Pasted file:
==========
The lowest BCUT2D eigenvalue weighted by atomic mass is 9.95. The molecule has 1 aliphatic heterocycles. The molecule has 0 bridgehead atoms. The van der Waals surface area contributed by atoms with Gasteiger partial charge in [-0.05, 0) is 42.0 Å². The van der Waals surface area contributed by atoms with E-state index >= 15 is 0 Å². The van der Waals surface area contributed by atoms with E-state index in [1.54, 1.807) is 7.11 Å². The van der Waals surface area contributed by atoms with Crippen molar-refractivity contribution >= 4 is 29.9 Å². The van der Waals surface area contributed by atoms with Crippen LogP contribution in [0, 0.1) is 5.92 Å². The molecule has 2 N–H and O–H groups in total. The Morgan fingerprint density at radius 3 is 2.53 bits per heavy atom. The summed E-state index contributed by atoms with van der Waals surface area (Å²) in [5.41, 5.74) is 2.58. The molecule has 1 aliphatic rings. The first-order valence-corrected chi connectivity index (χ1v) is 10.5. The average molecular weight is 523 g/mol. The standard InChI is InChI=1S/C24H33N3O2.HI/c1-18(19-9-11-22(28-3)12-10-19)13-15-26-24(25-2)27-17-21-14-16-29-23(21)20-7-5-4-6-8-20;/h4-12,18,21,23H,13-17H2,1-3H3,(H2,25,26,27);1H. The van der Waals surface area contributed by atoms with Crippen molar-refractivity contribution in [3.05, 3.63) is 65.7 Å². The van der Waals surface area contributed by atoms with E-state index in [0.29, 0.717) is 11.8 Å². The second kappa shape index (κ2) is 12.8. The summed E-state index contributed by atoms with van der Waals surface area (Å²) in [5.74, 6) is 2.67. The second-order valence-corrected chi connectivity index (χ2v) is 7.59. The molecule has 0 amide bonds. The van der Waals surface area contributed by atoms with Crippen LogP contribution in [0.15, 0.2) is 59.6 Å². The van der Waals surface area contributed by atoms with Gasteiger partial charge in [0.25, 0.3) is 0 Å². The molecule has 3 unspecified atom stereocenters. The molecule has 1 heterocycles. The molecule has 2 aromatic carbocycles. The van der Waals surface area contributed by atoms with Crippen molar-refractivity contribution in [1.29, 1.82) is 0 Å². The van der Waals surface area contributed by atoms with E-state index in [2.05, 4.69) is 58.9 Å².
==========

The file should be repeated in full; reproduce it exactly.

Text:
The lowest BCUT2D eigenvalue weighted by atomic mass is 9.95. The molecule has 1 aliphatic heterocycles. The molecule has 0 bridgehead atoms. The van der Waals surface area contributed by atoms with Gasteiger partial charge in [-0.05, 0) is 42.0 Å². The van der Waals surface area contributed by atoms with E-state index >= 15 is 0 Å². The van der Waals surface area contributed by atoms with E-state index in [1.54, 1.807) is 7.11 Å². The van der Waals surface area contributed by atoms with Crippen molar-refractivity contribution >= 4 is 29.9 Å². The van der Waals surface area contributed by atoms with Crippen LogP contribution in [0, 0.1) is 5.92 Å². The molecule has 2 N–H and O–H groups in total. The Morgan fingerprint density at radius 3 is 2.53 bits per heavy atom. The summed E-state index contributed by atoms with van der Waals surface area (Å²) in [5.41, 5.74) is 2.58. The molecule has 1 aliphatic rings. The first-order valence-corrected chi connectivity index (χ1v) is 10.5. The average molecular weight is 523 g/mol. The standard InChI is InChI=1S/C24H33N3O2.HI/c1-18(19-9-11-22(28-3)12-10-19)13-15-26-24(25-2)27-17-21-14-16-29-23(21)20-7-5-4-6-8-20;/h4-12,18,21,23H,13-17H2,1-3H3,(H2,25,26,27);1H. The van der Waals surface area contributed by atoms with Crippen molar-refractivity contribution in [3.05, 3.63) is 65.7 Å². The van der Waals surface area contributed by atoms with E-state index in [0.29, 0.717) is 11.8 Å². The second kappa shape index (κ2) is 12.8. The summed E-state index contributed by atoms with van der Waals surface area (Å²) in [5.74, 6) is 2.67. The second-order valence-corrected chi connectivity index (χ2v) is 7.59. The molecule has 0 amide bonds. The van der Waals surface area contributed by atoms with Crippen LogP contribution in [0.15, 0.2) is 59.6 Å². The van der Waals surface area contributed by atoms with Gasteiger partial charge in [0.25, 0.3) is 0 Å². The molecule has 3 unspecified atom stereocenters. The molecule has 1 heterocycles. The molecule has 2 aromatic carbocycles. The van der Waals surface area contributed by atoms with Crippen molar-refractivity contribution in [1.29, 1.82) is 0 Å². The van der Waals surface area contributed by atoms with E-state index in [2.05, 4.69) is 58.9 Å².